If You're Eating This for Breakfast, Stop Immediately, Authorities Say


You've likely heard it dozens of times before: "Breakfast is the most important meal of the day." Unfortunately, depending on what your morning meal of choice is made up of, it may also be the most dangerous one for your health, authorities say. A breakfast staple has just been identified as the source of a multi-state outbreak of dangerous bacteria, and experts say you should stop eating this product immediately. Read on to discover if you should be tossing this food from your kitchen now.

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A popular yogurt has just been recalled.

On May 12, The Washington State Department of Health (DOH) announced that an E. coli outbreak in multiple counties in Washington had been attributed to consumption of yogurt produced by Pure Eire, which also sells its products under the PCC Community Market label.

Pure Eire has since issued a recall notice for its products due to E. coli contamination, and the DOH announced that the affected PCC Community Market yogurt had been removed from stores, as well. As of June 23, there had been 17 cases of E. coli infections, 10 hospitalizations, and no deaths associated with consumption of the affected yogurts.

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If you have the yogurt at home, don't eat it.

While Pure Eire announced that the Washington DOH had randomly tested 12 samples of its products and dubbed them "free from E. coli contamination," the DOH still cautions against eating the company's products.

"Anyone who has PCC Community Market or Pure Eire brand yogurt at home should not eat it and should throw it away," the DOH states. If you have questions about the recalled products, you can contact Pure Eire co-founders Richard Smith at (509) 301-9512 or Jill Smith at (541) 571-1693.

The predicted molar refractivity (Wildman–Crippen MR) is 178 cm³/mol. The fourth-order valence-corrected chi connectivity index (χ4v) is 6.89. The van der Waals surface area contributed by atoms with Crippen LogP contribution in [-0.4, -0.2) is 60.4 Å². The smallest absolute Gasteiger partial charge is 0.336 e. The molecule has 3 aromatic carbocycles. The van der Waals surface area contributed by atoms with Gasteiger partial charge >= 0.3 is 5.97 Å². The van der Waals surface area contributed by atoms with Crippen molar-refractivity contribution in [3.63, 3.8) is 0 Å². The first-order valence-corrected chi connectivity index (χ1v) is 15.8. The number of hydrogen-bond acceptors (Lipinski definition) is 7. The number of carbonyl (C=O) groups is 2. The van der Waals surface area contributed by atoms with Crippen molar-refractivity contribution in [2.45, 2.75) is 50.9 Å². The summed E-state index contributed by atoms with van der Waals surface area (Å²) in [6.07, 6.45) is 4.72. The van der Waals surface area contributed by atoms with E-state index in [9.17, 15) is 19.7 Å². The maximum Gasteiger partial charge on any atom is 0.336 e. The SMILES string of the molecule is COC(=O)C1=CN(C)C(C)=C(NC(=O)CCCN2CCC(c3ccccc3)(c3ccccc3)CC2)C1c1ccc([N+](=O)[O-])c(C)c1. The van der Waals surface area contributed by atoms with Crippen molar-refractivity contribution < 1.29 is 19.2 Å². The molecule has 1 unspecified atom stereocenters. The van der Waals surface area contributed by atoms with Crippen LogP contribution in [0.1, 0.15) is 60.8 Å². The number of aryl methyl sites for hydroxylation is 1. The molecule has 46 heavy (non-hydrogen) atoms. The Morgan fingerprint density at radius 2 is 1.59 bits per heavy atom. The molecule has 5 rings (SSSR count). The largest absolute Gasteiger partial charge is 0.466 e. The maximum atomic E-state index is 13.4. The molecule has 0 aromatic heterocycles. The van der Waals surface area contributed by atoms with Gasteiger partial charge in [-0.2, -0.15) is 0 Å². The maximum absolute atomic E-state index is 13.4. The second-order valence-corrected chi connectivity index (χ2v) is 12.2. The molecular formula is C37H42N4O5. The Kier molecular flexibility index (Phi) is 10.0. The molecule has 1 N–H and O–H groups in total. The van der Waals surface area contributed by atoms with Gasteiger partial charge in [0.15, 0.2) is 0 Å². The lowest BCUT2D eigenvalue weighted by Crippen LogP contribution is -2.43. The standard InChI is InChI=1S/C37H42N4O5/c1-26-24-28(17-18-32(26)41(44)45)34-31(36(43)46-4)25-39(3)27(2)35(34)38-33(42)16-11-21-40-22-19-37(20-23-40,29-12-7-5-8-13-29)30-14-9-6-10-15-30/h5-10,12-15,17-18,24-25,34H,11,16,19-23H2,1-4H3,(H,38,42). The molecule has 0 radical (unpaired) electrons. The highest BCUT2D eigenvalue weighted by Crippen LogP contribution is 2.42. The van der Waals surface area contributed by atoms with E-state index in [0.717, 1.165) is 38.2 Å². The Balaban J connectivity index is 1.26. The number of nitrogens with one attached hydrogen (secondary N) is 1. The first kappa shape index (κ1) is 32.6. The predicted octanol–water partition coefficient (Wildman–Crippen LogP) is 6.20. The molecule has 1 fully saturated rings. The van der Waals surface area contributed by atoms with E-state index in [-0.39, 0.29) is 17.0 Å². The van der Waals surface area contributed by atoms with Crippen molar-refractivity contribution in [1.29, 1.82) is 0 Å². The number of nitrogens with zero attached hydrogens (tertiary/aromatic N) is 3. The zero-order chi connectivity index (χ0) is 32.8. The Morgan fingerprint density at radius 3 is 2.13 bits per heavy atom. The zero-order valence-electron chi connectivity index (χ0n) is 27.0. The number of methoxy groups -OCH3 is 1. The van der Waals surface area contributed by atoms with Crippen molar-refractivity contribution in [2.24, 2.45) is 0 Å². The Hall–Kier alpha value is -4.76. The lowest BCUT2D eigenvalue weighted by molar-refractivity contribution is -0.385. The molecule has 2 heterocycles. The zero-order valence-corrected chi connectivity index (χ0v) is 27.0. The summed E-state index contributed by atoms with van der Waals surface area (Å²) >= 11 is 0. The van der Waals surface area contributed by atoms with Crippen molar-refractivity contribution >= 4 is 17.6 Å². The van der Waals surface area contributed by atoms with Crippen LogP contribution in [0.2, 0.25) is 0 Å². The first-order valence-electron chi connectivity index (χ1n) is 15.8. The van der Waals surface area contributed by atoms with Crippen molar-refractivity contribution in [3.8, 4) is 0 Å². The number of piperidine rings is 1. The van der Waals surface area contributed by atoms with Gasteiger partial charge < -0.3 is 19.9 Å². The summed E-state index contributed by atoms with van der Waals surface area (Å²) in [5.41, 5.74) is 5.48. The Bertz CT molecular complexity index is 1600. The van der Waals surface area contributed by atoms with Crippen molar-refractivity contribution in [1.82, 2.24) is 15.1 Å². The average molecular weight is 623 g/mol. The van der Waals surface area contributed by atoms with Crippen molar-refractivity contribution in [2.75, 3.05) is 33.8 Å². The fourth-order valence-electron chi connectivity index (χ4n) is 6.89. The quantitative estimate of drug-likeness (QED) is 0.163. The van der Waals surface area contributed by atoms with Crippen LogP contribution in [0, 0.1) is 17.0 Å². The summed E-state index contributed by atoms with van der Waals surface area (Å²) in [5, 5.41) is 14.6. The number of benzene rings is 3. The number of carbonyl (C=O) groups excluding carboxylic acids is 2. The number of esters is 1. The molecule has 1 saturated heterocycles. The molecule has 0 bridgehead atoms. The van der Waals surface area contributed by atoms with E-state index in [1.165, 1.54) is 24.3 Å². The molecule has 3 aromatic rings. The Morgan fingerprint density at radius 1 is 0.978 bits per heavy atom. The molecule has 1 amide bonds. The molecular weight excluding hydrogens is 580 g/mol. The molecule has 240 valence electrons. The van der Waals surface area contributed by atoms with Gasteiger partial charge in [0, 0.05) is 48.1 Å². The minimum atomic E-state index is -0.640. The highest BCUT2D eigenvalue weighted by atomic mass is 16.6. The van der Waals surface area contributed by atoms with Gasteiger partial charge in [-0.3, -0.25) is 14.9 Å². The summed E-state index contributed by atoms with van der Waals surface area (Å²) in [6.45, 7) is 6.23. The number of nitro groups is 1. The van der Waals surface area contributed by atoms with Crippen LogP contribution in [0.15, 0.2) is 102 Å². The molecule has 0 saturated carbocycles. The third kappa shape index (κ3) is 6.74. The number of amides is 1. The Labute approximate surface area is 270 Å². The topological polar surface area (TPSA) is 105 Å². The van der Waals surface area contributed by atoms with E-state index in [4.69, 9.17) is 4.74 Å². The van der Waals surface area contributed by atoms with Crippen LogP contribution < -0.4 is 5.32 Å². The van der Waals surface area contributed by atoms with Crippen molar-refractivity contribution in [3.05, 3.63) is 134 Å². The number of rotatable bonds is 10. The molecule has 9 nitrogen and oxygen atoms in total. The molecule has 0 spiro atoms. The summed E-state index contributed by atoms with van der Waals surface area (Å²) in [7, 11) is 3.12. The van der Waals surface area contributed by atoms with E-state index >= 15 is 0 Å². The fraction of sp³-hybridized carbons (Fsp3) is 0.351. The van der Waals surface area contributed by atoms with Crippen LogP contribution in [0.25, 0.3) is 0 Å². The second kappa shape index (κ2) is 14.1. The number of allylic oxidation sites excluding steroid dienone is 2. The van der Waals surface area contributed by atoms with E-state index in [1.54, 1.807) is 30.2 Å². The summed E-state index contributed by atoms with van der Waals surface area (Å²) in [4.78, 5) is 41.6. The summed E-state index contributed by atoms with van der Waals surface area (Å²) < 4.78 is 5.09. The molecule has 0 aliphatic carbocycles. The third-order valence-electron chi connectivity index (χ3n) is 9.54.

E. coli can cause serious health issues.

According to the Centers for Disease Control and Prevention (CDC), most E. coli infections resolve within a week, and symptoms, which typically include moderate fevers, severe stomach cramps, and diarrhea, typically begin within 10 days of coming into contact with E. coli.

However, E. coli can cause more severe symptoms, including high fevers, bloody diarrhea, and bouts of vomiting so severe they cause dehydration, all of which require medical care. Approximately 5 to 10 percent of individuals who develop an E. coli infection subsequently develop hemolytic uremic syndrome (HUS), which can be fatal; four people exposed to E. coli via the recalled yogurt have developed HUS thus far. If you experience low urinary frequency, a loss of color in your cheeks and eyelids, or extreme fatigue following potential E. coli exposure, contact a medical provider, as these may all be symptoms of HUS.

The outbreak has spread to other states.

Since the initial outbreak in Washington, three E. coli infections related to the affected yogurts have also been discovered in Yavapai County, Arizona.

However, the DOH explains that the cases found in Arizona are secondary infections. At least two of these cases are related to close contact between a Washington resident who consumed the affected yogurt and became sick before going to Arizona and individuals in Arizona who did not eat the yogurt. The investigation into the E. coli outbreak is ongoing.

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